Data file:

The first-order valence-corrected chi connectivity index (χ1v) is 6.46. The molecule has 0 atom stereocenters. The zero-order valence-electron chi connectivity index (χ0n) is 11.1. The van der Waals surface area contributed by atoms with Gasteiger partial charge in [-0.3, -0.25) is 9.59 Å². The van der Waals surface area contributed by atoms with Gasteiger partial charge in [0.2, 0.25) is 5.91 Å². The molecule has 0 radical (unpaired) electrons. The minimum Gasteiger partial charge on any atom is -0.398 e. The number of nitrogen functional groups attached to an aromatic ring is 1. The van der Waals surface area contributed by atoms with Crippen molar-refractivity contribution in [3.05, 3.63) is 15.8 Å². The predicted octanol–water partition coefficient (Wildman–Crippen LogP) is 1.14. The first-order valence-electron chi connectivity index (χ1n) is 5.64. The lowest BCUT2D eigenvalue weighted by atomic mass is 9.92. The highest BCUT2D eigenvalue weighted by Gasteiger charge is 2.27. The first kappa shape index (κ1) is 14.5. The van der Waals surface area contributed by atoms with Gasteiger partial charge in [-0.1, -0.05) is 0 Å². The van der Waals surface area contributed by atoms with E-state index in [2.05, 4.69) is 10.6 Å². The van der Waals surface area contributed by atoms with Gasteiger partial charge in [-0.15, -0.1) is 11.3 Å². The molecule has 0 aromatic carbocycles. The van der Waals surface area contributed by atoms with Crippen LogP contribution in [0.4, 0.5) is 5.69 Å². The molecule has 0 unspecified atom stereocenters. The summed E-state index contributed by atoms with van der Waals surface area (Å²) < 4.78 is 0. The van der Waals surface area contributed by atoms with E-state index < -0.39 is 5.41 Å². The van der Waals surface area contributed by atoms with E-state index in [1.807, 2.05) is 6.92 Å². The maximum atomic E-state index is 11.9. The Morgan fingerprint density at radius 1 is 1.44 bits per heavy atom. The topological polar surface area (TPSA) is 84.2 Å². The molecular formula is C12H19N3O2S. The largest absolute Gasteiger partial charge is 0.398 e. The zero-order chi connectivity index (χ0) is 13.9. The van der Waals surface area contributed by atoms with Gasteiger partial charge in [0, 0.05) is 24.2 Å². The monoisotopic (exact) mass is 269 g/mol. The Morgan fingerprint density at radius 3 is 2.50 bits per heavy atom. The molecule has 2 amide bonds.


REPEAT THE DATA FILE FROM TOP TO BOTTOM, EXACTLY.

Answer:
The first-order valence-corrected chi connectivity index (χ1v) is 6.46. The molecule has 0 atom stereocenters. The zero-order valence-electron chi connectivity index (χ0n) is 11.1. The van der Waals surface area contributed by atoms with Gasteiger partial charge in [-0.3, -0.25) is 9.59 Å². The van der Waals surface area contributed by atoms with Gasteiger partial charge in [0.2, 0.25) is 5.91 Å². The molecule has 0 radical (unpaired) electrons. The minimum Gasteiger partial charge on any atom is -0.398 e. The number of nitrogen functional groups attached to an aromatic ring is 1. The van der Waals surface area contributed by atoms with Crippen molar-refractivity contribution in [3.05, 3.63) is 15.8 Å². The predicted octanol–water partition coefficient (Wildman–Crippen LogP) is 1.14. The first-order valence-electron chi connectivity index (χ1n) is 5.64. The lowest BCUT2D eigenvalue weighted by atomic mass is 9.92. The highest BCUT2D eigenvalue weighted by Gasteiger charge is 2.27. The first kappa shape index (κ1) is 14.5. The van der Waals surface area contributed by atoms with Gasteiger partial charge in [-0.1, -0.05) is 0 Å². The van der Waals surface area contributed by atoms with E-state index in [2.05, 4.69) is 10.6 Å². The van der Waals surface area contributed by atoms with Gasteiger partial charge in [-0.15, -0.1) is 11.3 Å². The molecule has 0 aromatic carbocycles. The van der Waals surface area contributed by atoms with Crippen LogP contribution in [0.4, 0.5) is 5.69 Å². The molecule has 0 unspecified atom stereocenters. The summed E-state index contributed by atoms with van der Waals surface area (Å²) < 4.78 is 0. The van der Waals surface area contributed by atoms with E-state index < -0.39 is 5.41 Å². The van der Waals surface area contributed by atoms with E-state index in [1.807, 2.05) is 6.92 Å². The maximum atomic E-state index is 11.9. The Morgan fingerprint density at radius 1 is 1.44 bits per heavy atom. The topological polar surface area (TPSA) is 84.2 Å². The molecular formula is C12H19N3O2S. The largest absolute Gasteiger partial charge is 0.398 e. The zero-order chi connectivity index (χ0) is 13.9. The van der Waals surface area contributed by atoms with Gasteiger partial charge in [0, 0.05) is 24.2 Å². The monoisotopic (exact) mass is 269 g/mol. The Morgan fingerprint density at radius 3 is 2.50 bits per heavy atom. The molecule has 2 amide bonds.